Tickets for this weekend’s Formula 1 Grand Prix in Miami are selling for thousands of dollars apiece as growing interest from the US and the global wealthy drive up prices for a weekend of excess high speed.
More than 300,000 racing fans, tourists, executives and revelers are expected to flock to Miami for the event, sponsored by Crypto.com. This is the inaugural racing league event in Miami and takes place over three days starting Friday.
Crowds and spending are expected to exceed Miami’s 2020 Super Bowl and its annual Art Basel festival, local officials say. Miami’s top hotels charge over $100,000 a night for their best suites. Chefs offer dinner specials for $3,000 a plate and nightclubs bring in top DJs with tables going up to $100,000 a night.
“It’s going to be the biggest week in Miami history,” said Jeff Zalaznick, managing partner of Major Food Group, which sold its dinner in Miami Beach for $3,000 a person. “We’ve never seen such demand. It’s going to be a very hedonistic experience.”
Formula 1 has always been a sport for the wealthy, whether from their mega-yachts in Monaco or from the SkyPark at Marina Bay Sands in Singapore. The Miami Grand Prix will mark a whole new level of spending for an American sporting event – fueled by the growing popularity of Formula 1 and the post-pandemic wealth boom in South Florida.
Netflix’s hit series “Drive to Survive” has created a new generation of F1 fans in the United States. TV audiences for the races are up 54% in 2021 compared to 2020, and the first two races of the 2022 season are up 47% compared to 2021, according to ESPN, which broadcasts the races in the United States.
Miami organizers say many of the ticket buyers and Grand Prix attendees are first-time racegoers with cash to burn.
The average price for Sunday’s race is $2,179, three times the average price for the United States Grand Prix in Austin last year, according to online ticket seller SeatGeek. Some tickets sold north of $7,200 each. Organizers say prices soar even higher on weekends, with hospitality packages listed on resale site StubHub for over $25,000.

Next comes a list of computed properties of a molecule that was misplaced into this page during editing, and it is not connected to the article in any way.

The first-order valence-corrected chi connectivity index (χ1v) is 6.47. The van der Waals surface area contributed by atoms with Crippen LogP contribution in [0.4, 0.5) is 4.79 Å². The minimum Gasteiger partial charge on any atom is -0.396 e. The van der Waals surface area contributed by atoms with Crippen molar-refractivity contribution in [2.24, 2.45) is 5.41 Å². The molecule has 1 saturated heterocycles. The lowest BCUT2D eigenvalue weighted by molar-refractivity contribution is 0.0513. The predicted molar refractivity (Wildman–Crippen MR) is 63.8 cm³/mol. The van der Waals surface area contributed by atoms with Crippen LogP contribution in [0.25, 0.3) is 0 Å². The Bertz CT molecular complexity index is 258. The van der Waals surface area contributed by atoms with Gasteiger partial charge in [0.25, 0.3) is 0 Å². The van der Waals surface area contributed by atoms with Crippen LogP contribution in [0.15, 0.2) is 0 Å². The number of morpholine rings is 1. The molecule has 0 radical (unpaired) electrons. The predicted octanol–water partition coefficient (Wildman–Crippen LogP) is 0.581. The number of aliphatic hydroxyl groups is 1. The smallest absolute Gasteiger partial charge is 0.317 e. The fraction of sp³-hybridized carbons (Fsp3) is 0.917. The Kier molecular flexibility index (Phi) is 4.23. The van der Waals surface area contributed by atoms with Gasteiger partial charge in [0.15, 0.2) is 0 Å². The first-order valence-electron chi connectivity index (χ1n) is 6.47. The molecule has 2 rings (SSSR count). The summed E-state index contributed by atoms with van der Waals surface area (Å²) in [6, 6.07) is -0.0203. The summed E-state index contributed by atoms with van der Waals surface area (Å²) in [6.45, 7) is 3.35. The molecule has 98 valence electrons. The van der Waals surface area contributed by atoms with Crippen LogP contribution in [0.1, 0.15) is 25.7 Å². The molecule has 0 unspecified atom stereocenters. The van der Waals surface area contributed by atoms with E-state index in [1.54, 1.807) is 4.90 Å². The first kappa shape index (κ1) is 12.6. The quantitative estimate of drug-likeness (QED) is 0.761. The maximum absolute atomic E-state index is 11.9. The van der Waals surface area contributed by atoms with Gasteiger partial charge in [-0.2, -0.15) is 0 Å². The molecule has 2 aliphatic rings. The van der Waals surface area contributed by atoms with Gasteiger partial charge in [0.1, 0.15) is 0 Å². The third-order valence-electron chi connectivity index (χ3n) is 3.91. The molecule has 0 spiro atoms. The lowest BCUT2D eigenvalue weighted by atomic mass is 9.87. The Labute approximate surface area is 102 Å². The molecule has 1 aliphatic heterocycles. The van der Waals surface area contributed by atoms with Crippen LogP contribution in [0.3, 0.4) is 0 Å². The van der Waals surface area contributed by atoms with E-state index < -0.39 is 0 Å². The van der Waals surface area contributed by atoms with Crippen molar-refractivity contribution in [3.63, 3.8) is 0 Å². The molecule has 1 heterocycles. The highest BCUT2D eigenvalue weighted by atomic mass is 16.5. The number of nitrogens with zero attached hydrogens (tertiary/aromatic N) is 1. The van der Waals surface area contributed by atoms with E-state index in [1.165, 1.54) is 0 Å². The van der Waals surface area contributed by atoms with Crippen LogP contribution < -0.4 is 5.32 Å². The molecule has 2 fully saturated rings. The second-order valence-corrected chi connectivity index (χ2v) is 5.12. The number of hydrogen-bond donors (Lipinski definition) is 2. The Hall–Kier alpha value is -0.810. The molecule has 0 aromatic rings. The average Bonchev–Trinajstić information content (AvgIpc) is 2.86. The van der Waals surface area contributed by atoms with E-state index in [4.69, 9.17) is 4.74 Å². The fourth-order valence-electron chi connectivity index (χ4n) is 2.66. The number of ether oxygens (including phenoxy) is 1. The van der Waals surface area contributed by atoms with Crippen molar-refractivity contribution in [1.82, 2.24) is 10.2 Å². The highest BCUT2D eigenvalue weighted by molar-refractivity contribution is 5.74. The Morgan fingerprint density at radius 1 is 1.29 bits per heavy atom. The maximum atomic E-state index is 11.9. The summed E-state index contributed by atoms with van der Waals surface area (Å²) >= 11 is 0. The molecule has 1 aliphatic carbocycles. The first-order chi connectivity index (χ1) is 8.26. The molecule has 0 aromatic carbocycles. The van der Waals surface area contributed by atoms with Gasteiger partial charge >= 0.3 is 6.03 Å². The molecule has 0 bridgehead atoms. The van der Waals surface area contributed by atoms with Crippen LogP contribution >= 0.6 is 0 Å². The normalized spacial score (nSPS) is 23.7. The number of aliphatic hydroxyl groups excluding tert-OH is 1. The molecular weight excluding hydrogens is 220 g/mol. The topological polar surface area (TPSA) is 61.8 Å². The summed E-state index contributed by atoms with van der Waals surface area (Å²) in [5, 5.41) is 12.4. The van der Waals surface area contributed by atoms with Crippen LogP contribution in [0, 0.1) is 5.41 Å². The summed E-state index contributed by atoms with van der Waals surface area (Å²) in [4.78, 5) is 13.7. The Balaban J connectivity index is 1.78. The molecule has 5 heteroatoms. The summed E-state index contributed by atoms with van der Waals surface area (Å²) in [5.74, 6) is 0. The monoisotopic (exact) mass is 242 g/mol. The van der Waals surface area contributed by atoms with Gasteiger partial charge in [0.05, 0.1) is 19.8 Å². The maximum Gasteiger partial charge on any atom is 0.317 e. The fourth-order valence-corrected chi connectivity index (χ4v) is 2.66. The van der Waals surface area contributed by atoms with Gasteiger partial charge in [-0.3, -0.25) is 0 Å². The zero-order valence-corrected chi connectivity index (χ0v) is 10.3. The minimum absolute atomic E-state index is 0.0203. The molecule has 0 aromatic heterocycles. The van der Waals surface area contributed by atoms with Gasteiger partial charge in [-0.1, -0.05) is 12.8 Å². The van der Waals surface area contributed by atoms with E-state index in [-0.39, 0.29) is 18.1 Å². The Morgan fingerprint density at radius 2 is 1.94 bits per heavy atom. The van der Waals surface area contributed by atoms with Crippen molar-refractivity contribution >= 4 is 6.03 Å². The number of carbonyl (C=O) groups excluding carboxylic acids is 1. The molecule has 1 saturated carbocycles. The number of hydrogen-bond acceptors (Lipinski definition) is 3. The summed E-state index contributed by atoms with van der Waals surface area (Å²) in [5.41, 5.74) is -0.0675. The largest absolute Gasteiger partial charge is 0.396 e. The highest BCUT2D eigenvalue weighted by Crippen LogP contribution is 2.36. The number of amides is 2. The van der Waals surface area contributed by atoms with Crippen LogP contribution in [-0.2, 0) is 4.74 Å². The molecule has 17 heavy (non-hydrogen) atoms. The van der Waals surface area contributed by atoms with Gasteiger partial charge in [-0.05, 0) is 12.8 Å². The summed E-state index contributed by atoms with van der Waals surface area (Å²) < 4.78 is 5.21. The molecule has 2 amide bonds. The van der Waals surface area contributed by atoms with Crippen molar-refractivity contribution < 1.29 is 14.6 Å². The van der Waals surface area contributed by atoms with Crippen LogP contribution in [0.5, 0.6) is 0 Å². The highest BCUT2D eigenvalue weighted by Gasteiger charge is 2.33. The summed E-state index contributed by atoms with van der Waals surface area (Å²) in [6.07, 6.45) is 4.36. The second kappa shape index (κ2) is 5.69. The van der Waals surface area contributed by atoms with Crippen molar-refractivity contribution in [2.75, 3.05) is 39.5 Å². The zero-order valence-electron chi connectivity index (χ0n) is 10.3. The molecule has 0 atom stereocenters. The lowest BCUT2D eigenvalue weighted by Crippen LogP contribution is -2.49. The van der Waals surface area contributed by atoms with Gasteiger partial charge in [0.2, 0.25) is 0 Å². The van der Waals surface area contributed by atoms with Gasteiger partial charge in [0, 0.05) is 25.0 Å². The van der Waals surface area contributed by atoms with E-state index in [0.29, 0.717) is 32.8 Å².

The sprawling race campus built around Hard Rock Stadium for the event includes a beach, dry-dock marina and several VIP viewing areas. “Sand Tickets” at Hard Rock Beach Club promise resort-style seating for the racing action and are on offer for $1,000 apiece – “beach attire encouraged.” “Bridge tickets” at the Beach Club are $2,000.
With hundreds of thousands of fans expected, but capacity limited to around 80,000 at the race site, local hotels, restaurants and bars will be overwhelmed – and charged accordingly. Event organizers project a $400 million economic impact on the city of Miami Gardens, home of Hard Rock Stadium and the track.
Local hotels lean into luxury.
The St. Regis Bal Harbor Resort is offering a $110,000 “diamond package” that includes a beachfront villa, round-trip private jets, dinner, and a bespoke diamond jewel from De Beers.
The five-star Faena Hotel Miami Beach is offering its 4,500-square-foot Faena Suite for $120,000 a night during race weekend. The package includes access to the Red Bull team hospitality suite, which offers one of the best race viewing areas.
Red Bull is currently second in the F1 team standings, behind Ferrari, and has current world champion Max Verstappen among its drivers.
Restaurant Carbone, whose parent company Major Food Group is building a glitzy restaurant empire stretching from Las Vegas to Miami to Hong Kong, is creating a special pop-up restaurant in South Beach for Formula 1 crowds.
It will host 200 guests per night at Carbone Beach, offering cocktails, wine, champagne, caviar, dinner prepared by Chef Mario Carbone and nightly performances by surprise guests. With a price tag of $3,000 per person per night — not including tip — Zalaznick said dinners were basically sold out.
“Honestly, I think it’s worth $6,000 per person,” Zalaznick said. “We are well ahead of what we expected.”
And the spending doesn’t stop when the sun goes down. Nightclub E11even Miami brings in famous DJs such as Tiesto and Diplo for the week and offers tables between $5,000 and $100,000 per night.